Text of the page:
Augmented reality has only become widespread thanks to the introduction of faster graphics processing units (GPUs) in mobile systems and neural processing units (NPUs). However, not every smartphone has NPUs to run the deep learning algorithms required for tasks such as real-time tracking and mapping fast enough. Since we are talking about video applications in this context, at least 25 frames per second should be displayable to enable a smooth user experience.

Three Real-World Examples

Three examples quickly illustrate what virtual try-ons can do. The technology is as versatile as the items that are for sale online.

vyking.io - Try on sneakers from an app

For the virtual fitting of sneakers, vyking.io presents a proprietary solution for tracking human feet via AR app. The sneakers can be visualized directly on the foot. The developer reports that over 40 retailers are already using the technology in their apps or on the website. What's interesting about this offering is its cross-platform compatibility. The software runs on systems with iOS, Android or even as a web application (WebAR).

The retailer can either provide their own 3D models or vyking.io takes care of the required scanning process. The latter should be interesting for smaller companies in the fashion sector that shy away from this effort.

Make-up-Try-On via YouTube AR

YouTube already introduced its own AR solution for trying out makeup in 2019, which is integrated directly into the YouTube app. Lipsticks from the MAC Cosmetics brand were the first to be tried out virtually as part of a corresponding video campaign.

Make-up tutorials on the platform are extremely popular with viewers, so the integration of such technology was an obvious choice for the Internet company. Users can only access the virtual try-on via their mobile device. When the function is activated, the app goes into split screen. Then, for example, lipsticks in different colors can be selected, and the crossfade over the lips is automatic. The high quality of the tracking is striking.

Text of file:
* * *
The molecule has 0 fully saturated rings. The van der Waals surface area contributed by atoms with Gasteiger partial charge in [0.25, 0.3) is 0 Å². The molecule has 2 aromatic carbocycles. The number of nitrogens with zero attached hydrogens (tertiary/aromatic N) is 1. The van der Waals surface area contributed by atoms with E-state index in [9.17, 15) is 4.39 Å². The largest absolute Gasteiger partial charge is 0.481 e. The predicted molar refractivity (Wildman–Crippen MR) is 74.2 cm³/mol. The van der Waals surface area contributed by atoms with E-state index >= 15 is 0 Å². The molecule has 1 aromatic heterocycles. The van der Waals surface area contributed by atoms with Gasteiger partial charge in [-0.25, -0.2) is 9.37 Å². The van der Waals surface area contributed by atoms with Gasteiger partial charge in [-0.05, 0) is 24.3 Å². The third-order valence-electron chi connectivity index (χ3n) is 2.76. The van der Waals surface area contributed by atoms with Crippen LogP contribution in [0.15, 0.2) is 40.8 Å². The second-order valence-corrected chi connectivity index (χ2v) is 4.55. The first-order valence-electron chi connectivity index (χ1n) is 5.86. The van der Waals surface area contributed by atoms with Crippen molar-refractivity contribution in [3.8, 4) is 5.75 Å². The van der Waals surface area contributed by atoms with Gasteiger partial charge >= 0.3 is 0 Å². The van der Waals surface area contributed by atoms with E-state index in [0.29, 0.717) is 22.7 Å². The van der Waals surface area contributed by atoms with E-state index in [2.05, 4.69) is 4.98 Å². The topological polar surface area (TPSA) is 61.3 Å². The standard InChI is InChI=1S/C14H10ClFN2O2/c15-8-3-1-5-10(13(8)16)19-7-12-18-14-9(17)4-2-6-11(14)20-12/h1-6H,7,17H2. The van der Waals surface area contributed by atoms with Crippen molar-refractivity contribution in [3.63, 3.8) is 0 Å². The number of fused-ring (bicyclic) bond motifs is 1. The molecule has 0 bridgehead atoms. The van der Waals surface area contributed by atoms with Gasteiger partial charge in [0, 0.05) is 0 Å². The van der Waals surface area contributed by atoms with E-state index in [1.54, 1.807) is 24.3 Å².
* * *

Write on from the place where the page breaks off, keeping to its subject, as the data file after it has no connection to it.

The cosmetics company Maybelline from New York also offers a pretty good experience in this area. You can also quickly try it out for yourself:

https://www.maybelline.de/virtual-try-on

Try on Shirts and Jackets virtually with Farfetch

Farfetch is an internationally active e-commerce company in the field of designer fashion. In cooperation with Snapchat, it offers a tool for trying on clothes virtually. This includes jackets from Virgil Abloh's brand Off-White. The technology accurately maps the garment onto the user's upper body. Added to this is a real-time fabric simulation to account for factors such as gravity. The aim is to make the item look as natural as possible. This technology is apparently already very advanced.

What the Future holds

Virtual Try-On already offers a compelling user experience. In the near future, we expect strong improvements in tracking. The increasing spread of depth sensors such as LIDAR scanners (Light Detection and Ranging) in newer smartphone generations that measures rooms, objects and bodies much more reliably than existing algorithms based on image data. This can significantly increase the immersive experience for the user.

In many cases, methods from the research field of artificial intelligence are used in virtual try-on experiences, e.g. in tracking or in the real-time modification of image or video data. Great progress is currently being made in this area, which is why an improvement in the user experience can also be expected in this respect.

There is also still some room for improvement in terms of the degree of realism or sizing. If the technology advances, trying on shoes, for example, should lead to the right size more reliably. There is a lot to expect in this area.

How about automatic foot measurement, for example, which immediately alerts the shopper to possible pressure and tension points? The app could directly make a recommendation as to whether it is a suitable product or not. AR thus leads over into the area of customer advice and opens up new possibilities here.

For the next development steps, it is crucial that the data quality improves. In most cases, good 3D data is the prerequisite for optimizing service. To achieve this, a 3D data strategy and a corresponding pipeline are required. After all, high-quality data is not a product of chance, but the result of a planned approach. Many companies in the fashion and interior-design industry are already looking for partners to help them develop such a strategy and implement the technology. This is the only way many of them can secure their success in this area or even expand it as pioneers.

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Matthias
Matthias Hamann
Digital strategy and concept